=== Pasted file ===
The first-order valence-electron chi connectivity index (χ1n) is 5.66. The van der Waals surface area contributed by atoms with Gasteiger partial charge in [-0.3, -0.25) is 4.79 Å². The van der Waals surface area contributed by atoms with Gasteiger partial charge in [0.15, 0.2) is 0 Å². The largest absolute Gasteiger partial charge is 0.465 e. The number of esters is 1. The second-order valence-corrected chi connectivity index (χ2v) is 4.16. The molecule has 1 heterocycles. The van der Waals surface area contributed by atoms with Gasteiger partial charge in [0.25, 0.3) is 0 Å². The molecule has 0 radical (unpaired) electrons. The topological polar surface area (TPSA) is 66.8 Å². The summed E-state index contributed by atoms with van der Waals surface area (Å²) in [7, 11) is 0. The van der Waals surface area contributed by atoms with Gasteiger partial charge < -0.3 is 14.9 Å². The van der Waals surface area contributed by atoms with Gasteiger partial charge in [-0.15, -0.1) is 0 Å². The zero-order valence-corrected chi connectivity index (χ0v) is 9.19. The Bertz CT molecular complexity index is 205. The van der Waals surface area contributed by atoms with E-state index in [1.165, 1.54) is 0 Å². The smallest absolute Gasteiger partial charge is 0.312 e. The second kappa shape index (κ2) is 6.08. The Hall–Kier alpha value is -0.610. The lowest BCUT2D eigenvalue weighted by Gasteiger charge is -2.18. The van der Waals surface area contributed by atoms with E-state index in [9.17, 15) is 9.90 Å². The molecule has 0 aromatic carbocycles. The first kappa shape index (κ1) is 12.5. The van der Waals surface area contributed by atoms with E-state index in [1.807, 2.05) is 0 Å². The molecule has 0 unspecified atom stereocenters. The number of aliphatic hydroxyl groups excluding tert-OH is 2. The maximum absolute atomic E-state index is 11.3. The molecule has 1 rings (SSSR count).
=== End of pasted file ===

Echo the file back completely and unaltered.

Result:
The first-order valence-electron chi connectivity index (χ1n) is 5.66. The van der Waals surface area contributed by atoms with Gasteiger partial charge in [-0.3, -0.25) is 4.79 Å². The van der Waals surface area contributed by atoms with Gasteiger partial charge in [0.15, 0.2) is 0 Å². The largest absolute Gasteiger partial charge is 0.465 e. The number of esters is 1. The second-order valence-corrected chi connectivity index (χ2v) is 4.16. The molecule has 1 heterocycles. The van der Waals surface area contributed by atoms with Gasteiger partial charge in [0.25, 0.3) is 0 Å². The molecule has 0 radical (unpaired) electrons. The topological polar surface area (TPSA) is 66.8 Å². The summed E-state index contributed by atoms with van der Waals surface area (Å²) in [7, 11) is 0. The van der Waals surface area contributed by atoms with Gasteiger partial charge < -0.3 is 14.9 Å². The van der Waals surface area contributed by atoms with Gasteiger partial charge in [-0.15, -0.1) is 0 Å². The zero-order valence-corrected chi connectivity index (χ0v) is 9.19. The Bertz CT molecular complexity index is 205. The van der Waals surface area contributed by atoms with E-state index in [1.165, 1.54) is 0 Å². The smallest absolute Gasteiger partial charge is 0.312 e. The second kappa shape index (κ2) is 6.08. The Hall–Kier alpha value is -0.610. The lowest BCUT2D eigenvalue weighted by Gasteiger charge is -2.18. The van der Waals surface area contributed by atoms with E-state index in [9.17, 15) is 9.90 Å². The molecule has 0 aromatic carbocycles. The first kappa shape index (κ1) is 12.5. The van der Waals surface area contributed by atoms with E-state index in [1.807, 2.05) is 0 Å². The molecule has 0 unspecified atom stereocenters. The number of aliphatic hydroxyl groups excluding tert-OH is 2. The maximum absolute atomic E-state index is 11.3. The molecule has 1 rings (SSSR count).